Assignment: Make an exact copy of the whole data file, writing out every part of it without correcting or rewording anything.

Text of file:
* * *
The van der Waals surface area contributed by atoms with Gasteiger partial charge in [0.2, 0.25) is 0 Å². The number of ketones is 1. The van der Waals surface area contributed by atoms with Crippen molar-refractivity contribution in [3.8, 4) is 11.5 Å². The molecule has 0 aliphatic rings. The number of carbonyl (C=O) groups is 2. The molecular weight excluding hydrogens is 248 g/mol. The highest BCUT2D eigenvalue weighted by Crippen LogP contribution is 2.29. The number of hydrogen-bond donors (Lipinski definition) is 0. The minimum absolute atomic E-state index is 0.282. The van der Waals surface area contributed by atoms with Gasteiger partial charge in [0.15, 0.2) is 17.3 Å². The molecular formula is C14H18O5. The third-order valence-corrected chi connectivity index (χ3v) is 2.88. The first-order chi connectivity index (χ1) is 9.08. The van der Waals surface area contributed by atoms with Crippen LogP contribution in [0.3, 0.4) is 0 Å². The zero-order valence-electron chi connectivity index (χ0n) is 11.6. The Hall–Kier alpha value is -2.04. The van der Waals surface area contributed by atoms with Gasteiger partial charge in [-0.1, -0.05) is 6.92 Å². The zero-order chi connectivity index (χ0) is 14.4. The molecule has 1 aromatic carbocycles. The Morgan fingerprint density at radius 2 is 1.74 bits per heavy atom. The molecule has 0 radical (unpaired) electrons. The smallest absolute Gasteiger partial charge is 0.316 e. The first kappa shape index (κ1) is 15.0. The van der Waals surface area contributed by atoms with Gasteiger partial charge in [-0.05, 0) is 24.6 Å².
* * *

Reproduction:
The van der Waals surface area contributed by atoms with Gasteiger partial charge in [0.2, 0.25) is 0 Å². The number of ketones is 1. The van der Waals surface area contributed by atoms with Crippen molar-refractivity contribution in [3.8, 4) is 11.5 Å². The molecule has 0 aliphatic rings. The number of carbonyl (C=O) groups is 2. The molecular weight excluding hydrogens is 248 g/mol. The highest BCUT2D eigenvalue weighted by Crippen LogP contribution is 2.29. The number of hydrogen-bond donors (Lipinski definition) is 0. The minimum absolute atomic E-state index is 0.282. The van der Waals surface area contributed by atoms with Gasteiger partial charge in [0.15, 0.2) is 17.3 Å². The molecular formula is C14H18O5. The third-order valence-corrected chi connectivity index (χ3v) is 2.88. The first-order chi connectivity index (χ1) is 9.08. The van der Waals surface area contributed by atoms with Crippen LogP contribution in [0.3, 0.4) is 0 Å². The zero-order valence-electron chi connectivity index (χ0n) is 11.6. The Hall–Kier alpha value is -2.04. The van der Waals surface area contributed by atoms with Gasteiger partial charge in [-0.1, -0.05) is 6.92 Å². The zero-order chi connectivity index (χ0) is 14.4. The molecule has 1 aromatic carbocycles. The Morgan fingerprint density at radius 2 is 1.74 bits per heavy atom. The molecule has 0 radical (unpaired) electrons. The smallest absolute Gasteiger partial charge is 0.316 e. The first kappa shape index (κ1) is 15.0. The van der Waals surface area contributed by atoms with Gasteiger partial charge in [-0.05, 0) is 24.6 Å².